Jules Breton Biography | Oil Painting Reproductions
5-1-1827 Courrières, FRA - 7- 5-1906 Paris, FRABack to Artist IndexView Artists Paintings
Jules Breton first artistic training was not far from Courrières at the College St. Bertin near Saint-Omer. He met the painter Félix De Vigne in 1842 who, impressed by his youthful talent, convinced his family to give him a chance to contemplate art. Breton left for Ghent in 1843 to study art at the Academy of Fine Arts with de Vigne and the artist Hendrik Van der Haert. In 1846, Breton moved to Antwerp where he took lessons with Egide Charles Gustave Wappers and spent some time copying the works of Flemish masters.
In Paris Jules Breton studied in the studio of Michel Martin Drolling. He met and became friends a few of the Realist painters, including François Bonvin and Gustave Brion and his early entries at the Paris Salon reflected their influence.
Jules Breton moved to Belgium where he met his future spouse Elodie. Elodie was the daughter of his initial instructor Félix de Vigne. In 1852, Breton returned to France but he had found that he was not destined to be a historical painter, and he returned to the recollections of nature and of the countryside which was impressed on him in early youth. Breton's enthusiasm in peasant symbolism was settled from that point on and what he is best known for now. He started The Gleaners, a work inspired by seasonal field labor and the situation of the less lucky who were left to accumulate what stayed on the field after the reap.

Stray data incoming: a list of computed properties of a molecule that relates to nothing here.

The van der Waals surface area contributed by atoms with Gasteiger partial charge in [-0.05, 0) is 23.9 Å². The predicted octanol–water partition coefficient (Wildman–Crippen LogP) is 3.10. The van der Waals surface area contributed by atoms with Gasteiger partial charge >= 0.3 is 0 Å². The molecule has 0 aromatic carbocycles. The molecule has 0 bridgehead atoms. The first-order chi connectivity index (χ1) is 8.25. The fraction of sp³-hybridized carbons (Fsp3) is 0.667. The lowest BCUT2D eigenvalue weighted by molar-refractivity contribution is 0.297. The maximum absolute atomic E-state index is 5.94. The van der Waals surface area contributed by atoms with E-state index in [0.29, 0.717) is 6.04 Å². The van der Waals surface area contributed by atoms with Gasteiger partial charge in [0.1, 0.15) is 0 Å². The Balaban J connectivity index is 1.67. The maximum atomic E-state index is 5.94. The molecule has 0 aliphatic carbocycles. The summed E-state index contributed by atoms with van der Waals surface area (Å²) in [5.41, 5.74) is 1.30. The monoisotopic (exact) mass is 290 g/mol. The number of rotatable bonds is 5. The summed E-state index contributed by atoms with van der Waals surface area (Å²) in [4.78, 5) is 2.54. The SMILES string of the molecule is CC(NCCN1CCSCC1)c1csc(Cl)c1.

He kept on showing all through the 1870s and into the 1890s and his reputation grew. His idyllic renderings of single peasant female figures in a landscape, postured against the setting sun, remained very popular, particularly in the United States. Since his works were so well known, Jules Breton delivered reproductions of some of his pictures. In 1880 Vincent van Gogh walked 85 miles to Courrières to pay a visit to Breton, whom he admired, but turned back, put off by Breton's high wall.
In February 2014, actor Bill Murray disclosed at a press event for, "The Monuments Men," that when he saw Breton's painting The Song of the Lark, at the Art Institute of Chicago, it helped turn him away from suicidal thoughts.
Art Movement: Realism
Artists Influencing Jules Breton: Hendrik Van der Haert, Egide Charles Gustave Wappers
He Traveled To Belgium